Mosby and Grant: A Post-War Relationship

During the Civil War, everyone knew about the John Singleton Mosby, the Gray Ghost, who led a band of men that attacked Union posts in northern Virginia. Although he never invaded Alexandria (that I know of), rumors flew many times of imminent attacks. 

For example, on July 9, 1864, Julia Wilbur wrote in her diary:

Moseby's [sic] men have been in the vicinity of Alex. again. There will be another great scare here soon...

A rumored raid always caused a flurry of barricading and stockading the main entries to the city.

As for Grant, he spent 1864 and 1865 in Virginia, summoned from his Western command by President Lincoln.

After the War

At a Civil War Roundtable meeting last week, David Goetz summarized highlights of his book, Hell Is Being a Republican in Virginia, which focuses on the relationship between the two men in the decades after the war.

Why the book title? Mosby made that comment late in life, looking back at his post-war political leanings. Mosby, the Confederate diehard, became a Republican and formed a multiyear connection--maybe not friendship, but some form of mutual respect--with Ulysses S. Grant, the Union general and U.S. president from 1869 to 1877. (Hard as it is to fathom today, the South was solidly Democrat, the North, Republican until the civil rights movement of the mid-20th century, a whole other topic.)

(Photos above show Grant on the left and Mosby on the right, as soldiers and post-war)

As Goetz recounted, Mosby publicly supported Grant in 1872 when Grant agreed to support the Amnesty Act of 1872. That made him a pariah in Warrenton, where he lived with his family (although the act benefited former Confederates); Goetz thinks the stress contributed to the death of Mosby's wife in 1876.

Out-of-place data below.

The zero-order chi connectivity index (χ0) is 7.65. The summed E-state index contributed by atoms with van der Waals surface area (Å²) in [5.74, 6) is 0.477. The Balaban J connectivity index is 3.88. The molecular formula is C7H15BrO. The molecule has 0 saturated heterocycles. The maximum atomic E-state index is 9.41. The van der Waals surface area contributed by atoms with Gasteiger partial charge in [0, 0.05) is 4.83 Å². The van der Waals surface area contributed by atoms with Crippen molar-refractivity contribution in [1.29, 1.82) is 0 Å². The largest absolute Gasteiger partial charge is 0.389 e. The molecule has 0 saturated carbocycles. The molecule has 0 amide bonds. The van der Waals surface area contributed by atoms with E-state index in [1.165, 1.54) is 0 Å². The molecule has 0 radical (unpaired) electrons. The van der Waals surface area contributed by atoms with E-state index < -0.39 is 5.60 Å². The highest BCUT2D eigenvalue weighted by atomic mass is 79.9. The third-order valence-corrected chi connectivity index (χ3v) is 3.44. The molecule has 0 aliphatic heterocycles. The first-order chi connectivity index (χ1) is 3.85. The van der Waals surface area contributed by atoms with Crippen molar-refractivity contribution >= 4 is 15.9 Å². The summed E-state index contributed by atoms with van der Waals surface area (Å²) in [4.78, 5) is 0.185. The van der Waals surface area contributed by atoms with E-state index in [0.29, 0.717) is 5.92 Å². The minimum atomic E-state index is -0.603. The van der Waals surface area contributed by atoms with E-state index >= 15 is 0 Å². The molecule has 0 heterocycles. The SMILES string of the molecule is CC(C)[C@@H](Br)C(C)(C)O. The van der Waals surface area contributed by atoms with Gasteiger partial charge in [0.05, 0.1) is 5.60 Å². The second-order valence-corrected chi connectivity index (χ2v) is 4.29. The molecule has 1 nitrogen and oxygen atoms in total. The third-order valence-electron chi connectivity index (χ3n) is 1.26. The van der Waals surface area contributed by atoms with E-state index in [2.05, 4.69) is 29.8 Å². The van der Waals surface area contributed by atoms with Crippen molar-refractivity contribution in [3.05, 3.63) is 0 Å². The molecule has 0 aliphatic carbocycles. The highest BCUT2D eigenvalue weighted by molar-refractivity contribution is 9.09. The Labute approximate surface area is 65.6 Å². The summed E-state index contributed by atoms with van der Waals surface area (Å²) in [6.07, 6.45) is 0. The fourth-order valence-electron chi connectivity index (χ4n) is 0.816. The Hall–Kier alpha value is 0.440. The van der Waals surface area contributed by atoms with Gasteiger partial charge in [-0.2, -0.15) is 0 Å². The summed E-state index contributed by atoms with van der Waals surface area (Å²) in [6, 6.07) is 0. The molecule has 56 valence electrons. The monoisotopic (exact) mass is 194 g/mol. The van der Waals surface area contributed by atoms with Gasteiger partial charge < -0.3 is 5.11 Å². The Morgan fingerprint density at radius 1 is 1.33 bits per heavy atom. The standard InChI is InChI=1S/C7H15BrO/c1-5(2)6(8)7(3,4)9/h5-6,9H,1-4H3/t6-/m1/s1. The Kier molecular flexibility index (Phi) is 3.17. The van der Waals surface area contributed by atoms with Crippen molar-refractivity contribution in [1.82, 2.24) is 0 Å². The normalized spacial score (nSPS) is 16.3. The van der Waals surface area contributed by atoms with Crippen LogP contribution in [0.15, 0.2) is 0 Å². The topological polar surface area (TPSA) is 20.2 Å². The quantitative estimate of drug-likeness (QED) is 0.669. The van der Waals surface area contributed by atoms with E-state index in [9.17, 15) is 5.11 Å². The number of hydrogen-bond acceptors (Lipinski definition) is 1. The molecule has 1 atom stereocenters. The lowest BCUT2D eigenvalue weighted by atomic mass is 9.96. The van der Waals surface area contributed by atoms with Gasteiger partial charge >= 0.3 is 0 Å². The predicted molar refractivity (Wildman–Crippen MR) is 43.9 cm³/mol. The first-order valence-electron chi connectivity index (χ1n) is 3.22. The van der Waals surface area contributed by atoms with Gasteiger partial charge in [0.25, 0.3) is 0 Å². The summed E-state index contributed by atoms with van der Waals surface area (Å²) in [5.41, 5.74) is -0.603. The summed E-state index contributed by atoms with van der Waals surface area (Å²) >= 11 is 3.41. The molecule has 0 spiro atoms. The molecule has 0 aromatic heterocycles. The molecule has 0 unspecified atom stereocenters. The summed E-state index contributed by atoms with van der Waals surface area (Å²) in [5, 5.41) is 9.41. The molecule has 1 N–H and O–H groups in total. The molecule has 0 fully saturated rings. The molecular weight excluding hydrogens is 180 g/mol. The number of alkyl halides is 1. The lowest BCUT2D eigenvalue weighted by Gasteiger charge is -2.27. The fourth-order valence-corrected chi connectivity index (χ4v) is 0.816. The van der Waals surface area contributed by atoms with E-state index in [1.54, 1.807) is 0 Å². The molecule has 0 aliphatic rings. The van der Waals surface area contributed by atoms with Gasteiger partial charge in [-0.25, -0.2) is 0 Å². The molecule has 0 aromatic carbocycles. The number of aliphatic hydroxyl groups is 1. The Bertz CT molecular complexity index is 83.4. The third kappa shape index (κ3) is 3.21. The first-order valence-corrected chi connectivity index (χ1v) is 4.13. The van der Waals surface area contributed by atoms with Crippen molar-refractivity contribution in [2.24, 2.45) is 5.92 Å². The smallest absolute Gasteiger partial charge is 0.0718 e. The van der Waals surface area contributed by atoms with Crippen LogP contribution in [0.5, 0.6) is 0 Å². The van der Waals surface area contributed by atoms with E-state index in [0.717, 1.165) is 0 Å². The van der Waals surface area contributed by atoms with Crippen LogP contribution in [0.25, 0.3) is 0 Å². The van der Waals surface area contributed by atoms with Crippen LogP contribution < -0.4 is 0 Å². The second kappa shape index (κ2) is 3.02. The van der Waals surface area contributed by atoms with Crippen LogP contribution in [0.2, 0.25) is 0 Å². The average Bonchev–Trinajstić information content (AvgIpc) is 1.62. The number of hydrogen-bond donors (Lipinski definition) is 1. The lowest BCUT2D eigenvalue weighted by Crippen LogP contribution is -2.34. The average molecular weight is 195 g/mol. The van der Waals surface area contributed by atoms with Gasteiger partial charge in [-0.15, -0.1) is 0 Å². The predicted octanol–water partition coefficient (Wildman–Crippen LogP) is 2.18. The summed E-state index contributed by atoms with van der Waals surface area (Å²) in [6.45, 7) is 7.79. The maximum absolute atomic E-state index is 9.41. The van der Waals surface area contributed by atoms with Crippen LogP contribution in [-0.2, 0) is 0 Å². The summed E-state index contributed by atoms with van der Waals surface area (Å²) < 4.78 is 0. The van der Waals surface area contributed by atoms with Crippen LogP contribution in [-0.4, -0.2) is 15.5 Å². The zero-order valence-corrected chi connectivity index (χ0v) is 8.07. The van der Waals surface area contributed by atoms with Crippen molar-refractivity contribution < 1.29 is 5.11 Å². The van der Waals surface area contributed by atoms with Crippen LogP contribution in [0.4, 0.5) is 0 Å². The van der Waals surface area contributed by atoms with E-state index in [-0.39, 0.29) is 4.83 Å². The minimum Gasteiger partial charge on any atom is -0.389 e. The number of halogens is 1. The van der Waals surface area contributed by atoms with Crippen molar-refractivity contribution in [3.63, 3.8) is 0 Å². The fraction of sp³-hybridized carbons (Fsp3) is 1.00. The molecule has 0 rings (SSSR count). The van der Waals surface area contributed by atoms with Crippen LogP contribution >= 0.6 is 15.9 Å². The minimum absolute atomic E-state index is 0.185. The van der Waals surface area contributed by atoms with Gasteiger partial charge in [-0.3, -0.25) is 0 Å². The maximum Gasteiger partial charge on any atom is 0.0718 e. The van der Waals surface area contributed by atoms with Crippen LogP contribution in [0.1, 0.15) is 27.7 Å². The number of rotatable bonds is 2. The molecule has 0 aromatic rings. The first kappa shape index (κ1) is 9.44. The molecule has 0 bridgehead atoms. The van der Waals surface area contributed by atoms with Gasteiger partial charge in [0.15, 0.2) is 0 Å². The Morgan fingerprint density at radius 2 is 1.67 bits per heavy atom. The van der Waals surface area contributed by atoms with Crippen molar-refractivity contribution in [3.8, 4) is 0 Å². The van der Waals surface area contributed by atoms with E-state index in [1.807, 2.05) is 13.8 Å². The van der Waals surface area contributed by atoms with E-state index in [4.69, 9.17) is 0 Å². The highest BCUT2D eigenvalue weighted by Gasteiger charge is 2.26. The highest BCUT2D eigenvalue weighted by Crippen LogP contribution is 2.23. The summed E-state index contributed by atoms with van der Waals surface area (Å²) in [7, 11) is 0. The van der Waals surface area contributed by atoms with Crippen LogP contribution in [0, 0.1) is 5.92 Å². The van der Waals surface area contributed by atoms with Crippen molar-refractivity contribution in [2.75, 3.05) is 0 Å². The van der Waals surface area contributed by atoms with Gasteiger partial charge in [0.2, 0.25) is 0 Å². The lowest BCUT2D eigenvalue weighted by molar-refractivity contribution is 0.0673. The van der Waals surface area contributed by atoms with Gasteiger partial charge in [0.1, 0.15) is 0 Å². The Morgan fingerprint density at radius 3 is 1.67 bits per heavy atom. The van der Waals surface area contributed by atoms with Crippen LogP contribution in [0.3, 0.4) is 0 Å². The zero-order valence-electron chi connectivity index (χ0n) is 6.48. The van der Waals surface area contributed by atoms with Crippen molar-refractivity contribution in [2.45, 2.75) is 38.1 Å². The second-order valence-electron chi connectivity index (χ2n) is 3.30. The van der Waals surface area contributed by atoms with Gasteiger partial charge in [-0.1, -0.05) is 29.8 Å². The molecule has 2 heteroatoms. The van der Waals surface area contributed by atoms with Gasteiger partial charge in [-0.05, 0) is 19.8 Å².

In 1877, bereft and jobless, Mosby was appointed as U.S. Consul General in Hong Kong, where he hosted the Grants in 1879 for 10 days. 

In 1885, he was relieved of his post. Again, he asked Grant for help, not realizing that Grant was dying of throat cancer. Grant came through, and recommended him to Leland Stanford, then head of the Southern Pacific Railroad. When Mosby returned by ship to California, he received an invitation to see Stanford, which resulted in a job as an attorney for the railroad for 16 years. Later he worked for the U.S. government he once fought, in Colorado and back in Washington, DC. 

Grant died in 1885; Mosby hung on until 1916.

Goetz sees the relationship between two men as "completing the circle," from fighting to reconciliation. He interprets it as an example of the interconnections before, during, and after the war. As noted in an earlier post, not everyone buys into the post-war reconciliation story, but perhaps these two men found a way to bridge the divide.



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